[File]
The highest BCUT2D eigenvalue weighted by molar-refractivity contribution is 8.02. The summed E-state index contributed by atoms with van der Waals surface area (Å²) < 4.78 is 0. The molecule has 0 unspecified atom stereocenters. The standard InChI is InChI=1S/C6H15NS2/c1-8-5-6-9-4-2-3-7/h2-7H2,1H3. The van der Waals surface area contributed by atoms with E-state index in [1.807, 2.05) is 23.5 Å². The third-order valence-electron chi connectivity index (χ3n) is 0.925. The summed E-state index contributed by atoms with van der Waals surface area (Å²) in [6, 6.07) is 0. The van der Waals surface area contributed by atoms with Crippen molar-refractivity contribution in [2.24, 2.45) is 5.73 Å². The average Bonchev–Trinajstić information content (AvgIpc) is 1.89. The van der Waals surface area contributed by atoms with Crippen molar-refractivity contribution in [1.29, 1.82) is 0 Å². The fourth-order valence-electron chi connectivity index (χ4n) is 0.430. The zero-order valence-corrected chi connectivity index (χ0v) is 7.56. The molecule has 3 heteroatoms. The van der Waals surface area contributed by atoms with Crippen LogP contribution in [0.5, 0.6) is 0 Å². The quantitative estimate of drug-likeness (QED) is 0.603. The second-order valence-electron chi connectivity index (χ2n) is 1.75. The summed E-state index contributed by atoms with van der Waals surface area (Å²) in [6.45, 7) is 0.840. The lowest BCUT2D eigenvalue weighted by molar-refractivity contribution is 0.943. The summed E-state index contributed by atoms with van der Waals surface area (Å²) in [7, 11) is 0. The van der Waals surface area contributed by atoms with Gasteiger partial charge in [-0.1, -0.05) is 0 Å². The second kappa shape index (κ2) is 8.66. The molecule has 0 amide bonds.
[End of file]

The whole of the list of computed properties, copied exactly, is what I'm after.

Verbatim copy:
The highest BCUT2D eigenvalue weighted by molar-refractivity contribution is 8.02. The summed E-state index contributed by atoms with van der Waals surface area (Å²) < 4.78 is 0. The molecule has 0 unspecified atom stereocenters. The standard InChI is InChI=1S/C6H15NS2/c1-8-5-6-9-4-2-3-7/h2-7H2,1H3. The van der Waals surface area contributed by atoms with E-state index in [1.807, 2.05) is 23.5 Å². The third-order valence-electron chi connectivity index (χ3n) is 0.925. The summed E-state index contributed by atoms with van der Waals surface area (Å²) in [6, 6.07) is 0. The van der Waals surface area contributed by atoms with Crippen molar-refractivity contribution in [2.24, 2.45) is 5.73 Å². The average Bonchev–Trinajstić information content (AvgIpc) is 1.89. The van der Waals surface area contributed by atoms with Crippen molar-refractivity contribution in [1.29, 1.82) is 0 Å². The fourth-order valence-electron chi connectivity index (χ4n) is 0.430. The zero-order valence-corrected chi connectivity index (χ0v) is 7.56. The molecule has 3 heteroatoms. The van der Waals surface area contributed by atoms with Crippen LogP contribution in [0.5, 0.6) is 0 Å². The quantitative estimate of drug-likeness (QED) is 0.603. The second-order valence-electron chi connectivity index (χ2n) is 1.75. The summed E-state index contributed by atoms with van der Waals surface area (Å²) in [6.45, 7) is 0.840. The lowest BCUT2D eigenvalue weighted by molar-refractivity contribution is 0.943. The summed E-state index contributed by atoms with van der Waals surface area (Å²) in [7, 11) is 0. The van der Waals surface area contributed by atoms with Gasteiger partial charge in [-0.1, -0.05) is 0 Å². The second kappa shape index (κ2) is 8.66. The molecule has 0 amide bonds.